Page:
Small Business Development Center
At Chemeketa Center for Business & Industry
chemeketa students

Category Archives: Uncategorized

Turn Your Hobby into Business

By Chemeketa SBDC

Are you tired of working for someone else? Do you need to make more money? Turn your talents and hobbies into profits at home by learning how to start a home-based business from a successful southern California entrepreneur.

During this comprehensive, informative workshop, you will discover:

* more than 100 home business ideas
* many ways to market your product/service
* how to take tax deductions
* FREE future Q&A opportunities

If you really want to succeed in a home business, this step-by-step workshop is a must!

LeeAnne Krusemark is a journalist, author, and owner of an award winning southern California public relations business since 1988.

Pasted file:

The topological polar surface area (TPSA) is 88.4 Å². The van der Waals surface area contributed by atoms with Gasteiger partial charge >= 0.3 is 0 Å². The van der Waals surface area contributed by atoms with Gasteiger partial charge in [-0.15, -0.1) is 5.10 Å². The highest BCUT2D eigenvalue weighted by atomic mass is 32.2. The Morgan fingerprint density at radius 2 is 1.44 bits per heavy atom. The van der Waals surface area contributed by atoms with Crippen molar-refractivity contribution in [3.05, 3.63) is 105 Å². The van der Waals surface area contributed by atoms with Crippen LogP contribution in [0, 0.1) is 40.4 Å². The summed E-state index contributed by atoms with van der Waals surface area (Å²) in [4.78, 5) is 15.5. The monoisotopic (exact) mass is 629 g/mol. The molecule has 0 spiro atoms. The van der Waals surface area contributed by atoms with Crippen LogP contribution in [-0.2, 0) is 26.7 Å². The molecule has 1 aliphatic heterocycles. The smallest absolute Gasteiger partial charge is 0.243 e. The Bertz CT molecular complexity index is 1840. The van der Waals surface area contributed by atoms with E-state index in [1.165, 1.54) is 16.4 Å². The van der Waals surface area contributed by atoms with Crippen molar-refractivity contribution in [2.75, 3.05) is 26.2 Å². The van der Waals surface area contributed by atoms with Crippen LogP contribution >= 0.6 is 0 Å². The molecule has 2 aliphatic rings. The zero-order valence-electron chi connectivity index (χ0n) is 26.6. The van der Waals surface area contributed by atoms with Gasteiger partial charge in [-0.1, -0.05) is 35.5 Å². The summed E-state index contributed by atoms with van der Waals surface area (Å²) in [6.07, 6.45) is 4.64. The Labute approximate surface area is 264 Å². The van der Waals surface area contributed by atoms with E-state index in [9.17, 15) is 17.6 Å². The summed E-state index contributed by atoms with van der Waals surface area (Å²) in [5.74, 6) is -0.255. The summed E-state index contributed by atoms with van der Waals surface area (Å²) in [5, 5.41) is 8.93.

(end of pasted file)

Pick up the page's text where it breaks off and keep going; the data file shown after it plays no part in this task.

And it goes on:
Date: Wednesday, November 20
Time: 9 to 11 am
Location: Chemeketa Center for Business & Industry, 626 High Street NE, Downtown Salem
Cost: $79
Registration and Information: 503.399.5088

The Power of Email Marketing

By Chemeketa SBDC

More than 475,000 businesses use Constant Contact to help grow their business! Learn how to build relationships that are the key to the success of your business with easy, inexpensive and highly effective email marketing. Together, we’ll explore the basics of what email marketing is, why it works so well, how it easily integrates with social networking sites, and how to use it in your business planning and marketing strategy to achieve your business goals.

You’ll learn how to master email marketing communications with a comprehensive look at best practices and winning strategies for getting and keeping quality subscribers, increasing deliverability and open rates, writing good headlines and content, saving time, and getting readers to take action: